Many Christian radio stations are branded with imaging that includes “your friends” or “family friendly”. That’s a wonderful brand promise: no swearing, talking about sex, or saying anything kid-inappropriate. My dentist is family-friendly too, but I only go when mandated, every six months. We must be more than “clean;” try, compelling.

Lest we forget, radio is show business. You don’t work in a factory and have a shift. You work at a radio station and have a show. Shows are written, edited, and produced. They can’t be winged.

To wing indicates the capacity to play a role without knowing the text, and the word itself came into use from the fact that the artist frequently received the assistance of a special prompter, who …stood … screened by a piece of the scenery or a wing.” Stage Magazine, 1885.

The quality of a show hinges on its combination of prep and production value. Finding show prep (topics) is half the work. The other, harder, half is figuring out what to do with your prep. That’s where the production comes in. Taking the raw prep and creating something magical out of it, that makes a show.

Producing a show requires using everything at your disposal to curate the perfect moment for your listeners. Every break. Filtered, edited, outlined, and re-edited before you open the mic. Let’s examine each step.

  1. Filtered: Do your listeners care about this topic? Is it relevant?
  2. Edited: Everyone has the same access to Facebook and can see what’s trending. Listeners don’t need or want you to read to them what you saw on the internet. They want you to tell them a story in a unique and compelling way.
  3. Outlined: Determine the emotion you’re looking to convey. (A) Now, put the emotion up front. (B) Then, figure out your exit. Finally, practice how you’re going to get from point A to point B.
  4. Re-edited: Could you make it shorter? Should you add some audio candy (a sounder, clip from YouTube, or a perfect piece of music to fit underneath the break)?

For team shows, try putting a 30-minute production meeting on your calendar pre-show to review all your prep and determine what elements are needed to enhance the content. This small investment of your time will pay huge dividends.

Help me…help you. I’d love to hear from you. Drop me a line at paul@goldsmithmediagroup.com

This article was originally published on AllAccess.com

Want to Get Great? Get a Coach.

Want to Get Great? Get a Coach.

GM to PD: “What happens if we invest in developing our air talent and then they leave?

PD to GM: “What happens if we don’t, and they stay?

Christian radio is now in that blessed season between summer and Christmas known as “Fundraising.” This holiday also includes decorations; like signs with your phone number, tables covered in decadent food, and kind volunteers hovering over your station’s phones.

 Maybe you’ve noticed that many stations and networks bring in coaches and consultants to optimize their fundraising performance. Yet, many of these same stations don’t provide coaching for their air talent outside of their fundraisers. Why is that? Isn’t a personality’s performance important the rest of the year?

 The greatest advantage radio has over streaming music services is our air talent. Alas, personalities can also be our greatest liability if they’re dull. Talent coach Valerie Geller says, “There are no boring stories, only boring storytellers.”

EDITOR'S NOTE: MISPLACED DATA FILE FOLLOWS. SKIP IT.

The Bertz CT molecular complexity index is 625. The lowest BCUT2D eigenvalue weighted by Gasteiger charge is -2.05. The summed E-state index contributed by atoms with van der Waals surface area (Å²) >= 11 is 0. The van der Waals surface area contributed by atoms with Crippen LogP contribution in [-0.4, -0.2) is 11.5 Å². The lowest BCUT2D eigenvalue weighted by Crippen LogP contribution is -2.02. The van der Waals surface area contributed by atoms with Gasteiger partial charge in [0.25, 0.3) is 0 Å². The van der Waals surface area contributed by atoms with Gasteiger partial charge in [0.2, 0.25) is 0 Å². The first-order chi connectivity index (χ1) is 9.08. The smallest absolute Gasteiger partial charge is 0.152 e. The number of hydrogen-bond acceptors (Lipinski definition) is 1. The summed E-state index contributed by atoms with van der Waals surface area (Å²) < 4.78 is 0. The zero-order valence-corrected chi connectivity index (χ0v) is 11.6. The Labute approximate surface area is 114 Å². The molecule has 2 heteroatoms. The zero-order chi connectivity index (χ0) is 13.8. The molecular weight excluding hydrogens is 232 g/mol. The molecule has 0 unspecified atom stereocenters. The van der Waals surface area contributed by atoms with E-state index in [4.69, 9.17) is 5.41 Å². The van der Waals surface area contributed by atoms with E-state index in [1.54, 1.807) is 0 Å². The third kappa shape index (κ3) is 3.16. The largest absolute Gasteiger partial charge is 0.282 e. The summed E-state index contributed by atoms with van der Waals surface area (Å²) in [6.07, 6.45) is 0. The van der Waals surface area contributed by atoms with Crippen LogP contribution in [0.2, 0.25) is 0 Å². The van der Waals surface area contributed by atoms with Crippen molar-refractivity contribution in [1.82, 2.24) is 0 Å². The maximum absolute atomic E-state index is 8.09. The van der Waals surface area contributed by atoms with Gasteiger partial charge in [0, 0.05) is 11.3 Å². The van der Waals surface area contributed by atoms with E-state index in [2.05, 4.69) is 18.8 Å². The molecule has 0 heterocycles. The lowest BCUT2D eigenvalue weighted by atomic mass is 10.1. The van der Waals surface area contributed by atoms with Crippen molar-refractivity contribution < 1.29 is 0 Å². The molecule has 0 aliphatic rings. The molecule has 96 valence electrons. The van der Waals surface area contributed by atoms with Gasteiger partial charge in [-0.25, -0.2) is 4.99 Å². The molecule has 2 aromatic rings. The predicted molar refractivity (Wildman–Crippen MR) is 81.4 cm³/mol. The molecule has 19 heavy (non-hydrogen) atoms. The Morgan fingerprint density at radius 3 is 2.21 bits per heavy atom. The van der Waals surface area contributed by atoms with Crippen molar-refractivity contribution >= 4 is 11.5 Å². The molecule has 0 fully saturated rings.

So, what do LeBron James, Lauren Daigle, and Oprah have in common, other than being incredibly talented, affable, and at the top of their respective fields? Each has a coach to help them discover their blind spots and continually improve their performance. A blind spot is an area where a person’s view is obstructed. You can’t see what you don’t see and you can’t hear what you don’t hear. We all need a trusted outsider’s perspective.

 I feel passionately about this: everyone in CCM radio should have a coach who understands the PD, who understands the talent, and who truly understands the mission of Christian radio.

 If you don’t currently have a coach, please ask for one. If your station won’t provide one, I’d encourage you to take responsibility for your own growth and hire one yourself.

 In the wise words of philanthropist and Virgin Group founder Richard Branson, “Train people well enough so they can leave, treat them well enough so they don’t want to.”

This article was originally published on AllAccess.com

7 Questions For Highly Effective [Radio] Programmers

7 Questions For Highly Effective [Radio] Programmers

Having been inspired by recent columns about Christian radio over on AllAccess.com, I penned my own. Mike Couchman (Program Director at 99.1 JOY-FM and Boost 101.9 in St. Louis, Mo) challenged us to change our radio game by killing all the radio clichés and then Amanda Hildabrand (Music Director and Morning Show Co-host at WCSG in Grand Rapids, MI) sent us running for the proverbial programming border by ditching the Taco Bell-style programming blandness. She nailed it with this line: “Don’t be so familiar that your listeners begin to be bored or annoyed with you.”

In that spirit, here are 7 Questions for Highly Effective Programmers to ask that might spark an idea to spice up your current program offerings:

  1. What leap of faith do you need to take next? In the book “LEAP: How to Thrive in a World Where Everything Can Be Copied”, IMD Professor of Management and Innovation Howard Yu argues, “No value proposition, no matter how unique, remains unchallenged. Good design and great ideas get copied regardless of patent laws and trade secrets. The only way to prosper under such conditions over long periods is to leap. Pioneers must move across knowledge disciplines, to leverage or create new knowledge on how a product or service is delivered.”